aggregates of unknown function present in malignant cells, and to the early biogenesis of lipid droplets accommodated between the two leaflets of the endoplasmic reticulum membrane. The TO aggregates give the bilayer a blister-like appearance, and will hinder the formation of multi-lamellar phases in model......Triglycerides have a limited solubility, around 3%, in phosphatidylcholine lipid bilayers. Using millisecond-scale course grained molecular dynamics simulations, we show that the model lipid bilayer can accommodate a higher concentration of triolein (TO) than earlier anticipated, by sequestering...... triolein molecules to the bilayer center in the form of a disordered, isotropic, mobile neutral lipid aggregate, at least 17 nm in diameter, which forms spontaneously, and remains stable on at least the microsecond time scale. The results give credence to the hotly debated existence of mobile neutral lipid...

  1. A lipid E-MAP identifies Ubx2 as a critical regulator of lipid saturation and lipid bilayer stress

    DEFF Research Database (Denmark)

    Surma, Michal A; Klose, Christian; Peng, Debby

    2013-01-01

    Biological membranes are complex, and the mechanisms underlying their homeostasis are incompletely understood. Here, we present a quantitative genetic interaction map (E-MAP) focused on various aspects of lipid biology, including lipid metabolism, sorting, and trafficking. This E-MAP contains ∼25...... are suppressed by the supplementation of unsaturated FAs. Our results point toward the existence of dedicated bilayer stress responses for membrane homeostasis.......Biological membranes are complex, and the mechanisms underlying their homeostasis are incompletely understood. Here, we present a quantitative genetic interaction map (E-MAP) focused on various aspects of lipid biology, including lipid metabolism, sorting, and trafficking. This E-MAP contains ∼250......) desaturase Ole1p. Loss of Ubx2p affects the transcriptional control of OLE1, resulting in impaired FA desaturation and a severe shift toward more saturated membrane lipids. Both the induction of the unfolded protein response and aberrant nuclear membrane morphologies observed in cells lacking UBX2...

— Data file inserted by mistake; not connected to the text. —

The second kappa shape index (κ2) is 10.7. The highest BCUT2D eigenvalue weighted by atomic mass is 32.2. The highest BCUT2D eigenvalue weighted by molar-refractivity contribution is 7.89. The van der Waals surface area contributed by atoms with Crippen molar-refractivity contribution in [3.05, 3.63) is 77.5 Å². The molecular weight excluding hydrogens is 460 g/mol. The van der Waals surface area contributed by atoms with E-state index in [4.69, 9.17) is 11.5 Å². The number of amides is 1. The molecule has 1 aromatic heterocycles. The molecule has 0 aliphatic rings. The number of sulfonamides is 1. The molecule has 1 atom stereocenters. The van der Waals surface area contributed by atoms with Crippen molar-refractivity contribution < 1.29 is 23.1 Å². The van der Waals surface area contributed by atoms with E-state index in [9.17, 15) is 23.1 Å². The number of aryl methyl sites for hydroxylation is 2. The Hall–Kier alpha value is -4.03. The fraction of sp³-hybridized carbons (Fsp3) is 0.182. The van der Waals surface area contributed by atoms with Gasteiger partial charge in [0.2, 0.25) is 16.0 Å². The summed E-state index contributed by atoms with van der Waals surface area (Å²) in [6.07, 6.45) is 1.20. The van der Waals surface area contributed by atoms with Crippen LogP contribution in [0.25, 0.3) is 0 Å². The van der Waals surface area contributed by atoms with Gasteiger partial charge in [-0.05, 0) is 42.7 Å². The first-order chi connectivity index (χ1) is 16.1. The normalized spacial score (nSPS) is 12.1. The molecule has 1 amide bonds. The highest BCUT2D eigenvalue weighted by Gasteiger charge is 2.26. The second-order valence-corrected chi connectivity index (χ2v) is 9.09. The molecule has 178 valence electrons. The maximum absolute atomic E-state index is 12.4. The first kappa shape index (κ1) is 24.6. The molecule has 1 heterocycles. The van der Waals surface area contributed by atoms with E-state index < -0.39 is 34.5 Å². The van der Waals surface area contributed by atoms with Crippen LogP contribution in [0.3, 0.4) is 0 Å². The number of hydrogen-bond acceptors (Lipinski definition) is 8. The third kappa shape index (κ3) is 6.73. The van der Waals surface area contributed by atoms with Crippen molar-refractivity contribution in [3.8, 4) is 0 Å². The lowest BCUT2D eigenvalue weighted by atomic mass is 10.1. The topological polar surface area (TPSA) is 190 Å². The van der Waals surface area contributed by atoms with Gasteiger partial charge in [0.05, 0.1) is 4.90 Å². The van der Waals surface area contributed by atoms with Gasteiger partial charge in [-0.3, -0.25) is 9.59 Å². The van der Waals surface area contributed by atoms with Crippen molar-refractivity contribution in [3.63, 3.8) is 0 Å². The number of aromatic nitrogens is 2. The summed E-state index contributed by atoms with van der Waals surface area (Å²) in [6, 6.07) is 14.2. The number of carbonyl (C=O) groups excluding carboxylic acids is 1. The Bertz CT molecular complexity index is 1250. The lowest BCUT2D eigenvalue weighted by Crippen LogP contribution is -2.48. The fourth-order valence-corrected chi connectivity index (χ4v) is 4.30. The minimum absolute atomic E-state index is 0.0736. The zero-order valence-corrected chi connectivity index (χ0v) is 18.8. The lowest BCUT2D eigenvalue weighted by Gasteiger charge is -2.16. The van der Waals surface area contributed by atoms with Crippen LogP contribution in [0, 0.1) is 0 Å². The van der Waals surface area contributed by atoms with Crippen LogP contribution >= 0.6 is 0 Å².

2. Peroxisomes, lipid metabolism, and peroxisomal disorders

    NARCIS (Netherlands)

    Wanders, R. J. A.

    2004-01-01